Email from Rt Hon Jack Straw MP |
Stating the "role of the FCO" in a mission
statement or its equivalent is very straightforward. It is words
to the effect that the FCO is there to represent the United Kingdom,
its people, government, businesses and other institutionsand
its valuesin dealing with nations and peoples overseas.
As Foreign Secretary I put my name to a number of such statements.
Much more difficult in my experience is setting out
the priority which should be accorded the separate parts of the
activities which make up this role, agreeing on metrics (if any)
to measure activity and its outcomes (as well as outputs), and
determining with the Treasury whether and how this should all
be paid for.
As I am sure members of the Committee are well aware
there has been a long-standing suspicion of the FCO in the Treasury.
(This goes back well beyond the last Labour administration). It
is partly cultural. The Treasury at official level like to compare
the difference to that between "gentlemen, and players"
(with the Treasury the latter)though there was never any
evidence that I saw that the social background of Treasury officials
was very different from that of FCO officials.
Part of the work of the FCO is difficult directly
to measure, but this should not obscure its value. Building successful
networks, gaining the confidence of those in key positions of
power or influence, is a key role for all our diplomats abroad.
If relations with a particular country are in any event on an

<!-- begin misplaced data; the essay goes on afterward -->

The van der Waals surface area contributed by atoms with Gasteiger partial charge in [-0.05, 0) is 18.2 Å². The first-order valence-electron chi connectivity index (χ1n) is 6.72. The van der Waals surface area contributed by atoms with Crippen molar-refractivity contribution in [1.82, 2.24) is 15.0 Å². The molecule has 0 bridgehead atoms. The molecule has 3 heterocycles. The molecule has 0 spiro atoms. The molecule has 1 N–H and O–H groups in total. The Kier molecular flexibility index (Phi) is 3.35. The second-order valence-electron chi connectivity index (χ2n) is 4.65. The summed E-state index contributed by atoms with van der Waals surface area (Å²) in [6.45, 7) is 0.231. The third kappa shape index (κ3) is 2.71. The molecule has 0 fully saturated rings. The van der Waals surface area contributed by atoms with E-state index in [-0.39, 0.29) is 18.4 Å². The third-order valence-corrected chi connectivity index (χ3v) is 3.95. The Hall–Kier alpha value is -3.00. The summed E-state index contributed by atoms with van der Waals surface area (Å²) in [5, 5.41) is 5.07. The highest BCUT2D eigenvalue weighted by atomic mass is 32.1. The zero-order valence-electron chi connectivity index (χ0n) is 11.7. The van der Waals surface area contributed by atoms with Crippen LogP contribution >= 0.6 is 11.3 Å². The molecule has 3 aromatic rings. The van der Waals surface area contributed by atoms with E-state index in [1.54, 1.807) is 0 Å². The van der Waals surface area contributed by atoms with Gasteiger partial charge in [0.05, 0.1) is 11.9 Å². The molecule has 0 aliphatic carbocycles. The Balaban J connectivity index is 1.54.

even keel, the breadth and depth of the diplomatic relationships
will not make much difference to Britain's interests in that country.
But if there is, for example, a political or consular crisis involving
the UK and that country, then the successor otherwiseof
our relationships will become all to clear. I'd be happy to offer
The consequence of the Bali bombing, and criticisms
of our response, in October 2002 led me to oversee an upgrading
of the standing arrangements for dealing with consular crises,
with a separately staffed 24 hour Response Centre in London, and
"rapid response teams" on standby around the world.
On the whole these arrangements have worked well. But in the world
of 24 hour news, and the internet, handling consular crises has
become more difficult, as expectations from British citizens,
and demands on the FCO are raised, and the FCO's work has to be
undertaken in full public scrutiny.
One aspect of the inquiry is relations with other
Government departments. The then Permanent Secretary (now Lord
Jay), and I greatly encouraged secondments both ways. (My Principal
Private Secretary at the Ministry of Justice, 2008-10 came from
the FCO (since returned), and did an excellent job for me). I
am however unclear how extensive is the two-way traffic, and whether
there have been any studies of the effects of secondments both
for the individuals' careers, and in the interests of better governance.
These are just a few thoughts which the Committee
may find helpful.
Let me know if you would like any further details.
25 January 2011